Monday, March 25, 2013

In Kind Donations - What They Are and How To Raise Them

What are In Kind donations, why does an organization want them, and how does a nonprofit raise them?  

In Kind donations are unique, in nonprofit fundraising, as these donations are usually given based on a nonprofit asking for a specific item, for a specific need or use, for one of its specific programs or services.  In other words, to compare In Kind donations to other types of contributions that a nonprofit will raise, this will not be a monetary or capitol gift and will not be allocated to a general or overhead fund (as some funds raised are).

For example, let's say that you and I work in the fundraising (or development) office of a local emergency services nonprofit that is about to open its first, local, temporary housing for families displaced by natural catastrophes (such as floods, tornadoes, hurricanes, wild fires, and so on).  The building is almost complete.  Our nonprofit began planning this new service (temporary emergency housing for families) six years ago when it was discovered that no such service exists (no other nonprofit does this in our region) but has been increasingly in demand, locally, over the past eight years (independent, credible, and demonstrable studies found).  This sort of service fell within our nonprofit's mission statement and the board felt strongly (after discussing, debating, and voting on it) that our organization should provide it.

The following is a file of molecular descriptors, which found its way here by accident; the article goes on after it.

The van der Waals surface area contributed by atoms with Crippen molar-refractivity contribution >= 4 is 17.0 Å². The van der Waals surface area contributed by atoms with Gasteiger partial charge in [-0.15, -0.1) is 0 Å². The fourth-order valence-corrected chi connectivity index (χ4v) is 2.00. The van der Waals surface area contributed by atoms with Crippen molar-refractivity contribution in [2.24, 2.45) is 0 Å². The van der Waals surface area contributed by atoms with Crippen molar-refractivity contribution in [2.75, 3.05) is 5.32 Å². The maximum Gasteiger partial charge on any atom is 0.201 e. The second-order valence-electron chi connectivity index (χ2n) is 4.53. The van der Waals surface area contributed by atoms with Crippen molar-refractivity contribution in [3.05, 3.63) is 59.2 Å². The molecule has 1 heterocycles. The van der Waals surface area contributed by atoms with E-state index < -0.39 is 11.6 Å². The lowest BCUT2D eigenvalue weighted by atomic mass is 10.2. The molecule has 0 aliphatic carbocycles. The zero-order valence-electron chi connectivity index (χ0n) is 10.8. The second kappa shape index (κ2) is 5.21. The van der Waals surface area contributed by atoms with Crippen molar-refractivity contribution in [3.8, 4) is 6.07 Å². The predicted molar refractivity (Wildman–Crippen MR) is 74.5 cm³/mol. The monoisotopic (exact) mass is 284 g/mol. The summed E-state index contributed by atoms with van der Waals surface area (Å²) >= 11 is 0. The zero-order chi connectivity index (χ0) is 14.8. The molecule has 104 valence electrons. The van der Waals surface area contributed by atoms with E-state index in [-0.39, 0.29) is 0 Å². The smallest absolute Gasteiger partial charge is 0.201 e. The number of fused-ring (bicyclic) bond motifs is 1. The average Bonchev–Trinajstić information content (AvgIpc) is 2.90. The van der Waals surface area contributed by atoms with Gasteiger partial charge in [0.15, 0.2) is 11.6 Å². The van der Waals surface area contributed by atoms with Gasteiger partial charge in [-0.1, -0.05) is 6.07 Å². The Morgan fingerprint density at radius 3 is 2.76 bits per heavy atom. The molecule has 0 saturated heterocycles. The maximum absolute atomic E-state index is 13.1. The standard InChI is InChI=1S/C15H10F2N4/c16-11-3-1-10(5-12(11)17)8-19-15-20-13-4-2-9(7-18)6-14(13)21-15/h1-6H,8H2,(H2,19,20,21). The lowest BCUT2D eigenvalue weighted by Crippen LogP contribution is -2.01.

The capital campaign (that raised the funds to build the new building of twenty condominiums), grant writing campaign (that helped fund the temporary housing program), major donors campaign (that provided large increment donations also specifically for this program) and other fundraising methods that directed a portion of money to or entirely went to this new program were planned out shortly after the board voted to indeed proceed with this new emergency housing service.  The fundraising plan was implemented and started five years ago.  The building was designed and a site located.  The building was built, furniture and other amenities (such as kitchenware, shower curtains and floor rugs, etc.) were purchased and installed inside, and so on until we arrived at today, which is about six month before our organization will officially open Home Away From Home (the temporary housing building of 20 condos).

So, back to our scenario and you and I at the office...